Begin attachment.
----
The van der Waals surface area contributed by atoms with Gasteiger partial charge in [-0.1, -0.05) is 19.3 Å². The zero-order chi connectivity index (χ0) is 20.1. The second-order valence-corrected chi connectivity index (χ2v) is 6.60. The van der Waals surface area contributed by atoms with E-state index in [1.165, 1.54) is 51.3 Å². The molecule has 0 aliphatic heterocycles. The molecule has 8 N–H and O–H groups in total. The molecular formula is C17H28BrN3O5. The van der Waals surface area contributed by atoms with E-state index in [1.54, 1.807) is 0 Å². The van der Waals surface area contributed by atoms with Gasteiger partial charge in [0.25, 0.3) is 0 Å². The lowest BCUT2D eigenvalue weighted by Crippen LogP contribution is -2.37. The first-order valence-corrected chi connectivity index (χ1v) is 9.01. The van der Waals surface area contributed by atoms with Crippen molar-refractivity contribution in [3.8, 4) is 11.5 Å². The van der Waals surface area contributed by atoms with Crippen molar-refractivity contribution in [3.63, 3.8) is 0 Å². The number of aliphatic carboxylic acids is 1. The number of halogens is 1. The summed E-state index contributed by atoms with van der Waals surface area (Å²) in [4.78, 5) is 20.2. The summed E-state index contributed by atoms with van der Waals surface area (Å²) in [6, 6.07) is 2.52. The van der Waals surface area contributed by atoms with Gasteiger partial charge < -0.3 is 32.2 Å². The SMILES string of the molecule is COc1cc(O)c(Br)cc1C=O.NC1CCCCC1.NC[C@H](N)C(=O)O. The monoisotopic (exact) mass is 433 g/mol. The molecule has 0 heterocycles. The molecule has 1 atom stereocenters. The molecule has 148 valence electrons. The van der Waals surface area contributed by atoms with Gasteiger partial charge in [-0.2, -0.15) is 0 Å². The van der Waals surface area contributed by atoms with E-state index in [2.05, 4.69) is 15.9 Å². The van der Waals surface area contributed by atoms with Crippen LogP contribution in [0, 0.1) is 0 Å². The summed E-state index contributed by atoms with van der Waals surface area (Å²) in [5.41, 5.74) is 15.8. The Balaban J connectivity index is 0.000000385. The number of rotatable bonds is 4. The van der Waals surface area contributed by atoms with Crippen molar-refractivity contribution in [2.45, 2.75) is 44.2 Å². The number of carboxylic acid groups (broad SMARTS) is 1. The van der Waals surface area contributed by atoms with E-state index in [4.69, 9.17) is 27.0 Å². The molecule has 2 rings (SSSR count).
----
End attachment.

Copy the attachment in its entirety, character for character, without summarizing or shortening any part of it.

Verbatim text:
The van der Waals surface area contributed by atoms with Gasteiger partial charge in [-0.1, -0.05) is 19.3 Å². The zero-order chi connectivity index (χ0) is 20.1. The second-order valence-corrected chi connectivity index (χ2v) is 6.60. The van der Waals surface area contributed by atoms with E-state index in [1.165, 1.54) is 51.3 Å². The molecule has 0 aliphatic heterocycles. The molecule has 8 N–H and O–H groups in total. The molecular formula is C17H28BrN3O5. The van der Waals surface area contributed by atoms with E-state index in [1.54, 1.807) is 0 Å². The van der Waals surface area contributed by atoms with Gasteiger partial charge in [0.25, 0.3) is 0 Å². The lowest BCUT2D eigenvalue weighted by Crippen LogP contribution is -2.37. The first-order valence-corrected chi connectivity index (χ1v) is 9.01. The van der Waals surface area contributed by atoms with Crippen molar-refractivity contribution in [3.8, 4) is 11.5 Å². The van der Waals surface area contributed by atoms with Crippen molar-refractivity contribution in [3.63, 3.8) is 0 Å². The number of aliphatic carboxylic acids is 1. The number of halogens is 1. The summed E-state index contributed by atoms with van der Waals surface area (Å²) in [4.78, 5) is 20.2. The summed E-state index contributed by atoms with van der Waals surface area (Å²) in [6, 6.07) is 2.52. The van der Waals surface area contributed by atoms with Gasteiger partial charge < -0.3 is 32.2 Å². The SMILES string of the molecule is COc1cc(O)c(Br)cc1C=O.NC1CCCCC1.NC[C@H](N)C(=O)O. The monoisotopic (exact) mass is 433 g/mol. The molecule has 0 heterocycles. The molecule has 1 atom stereocenters. The molecule has 148 valence electrons. The van der Waals surface area contributed by atoms with Gasteiger partial charge in [-0.2, -0.15) is 0 Å². The van der Waals surface area contributed by atoms with E-state index in [2.05, 4.69) is 15.9 Å². The van der Waals surface area contributed by atoms with Crippen LogP contribution in [0, 0.1) is 0 Å². The summed E-state index contributed by atoms with van der Waals surface area (Å²) in [5.41, 5.74) is 15.8. The Balaban J connectivity index is 0.000000385. The number of rotatable bonds is 4. The van der Waals surface area contributed by atoms with Crippen molar-refractivity contribution in [2.45, 2.75) is 44.2 Å². The number of carboxylic acid groups (broad SMARTS) is 1. The van der Waals surface area contributed by atoms with E-state index in [4.69, 9.17) is 27.0 Å². The molecule has 2 rings (SSSR count).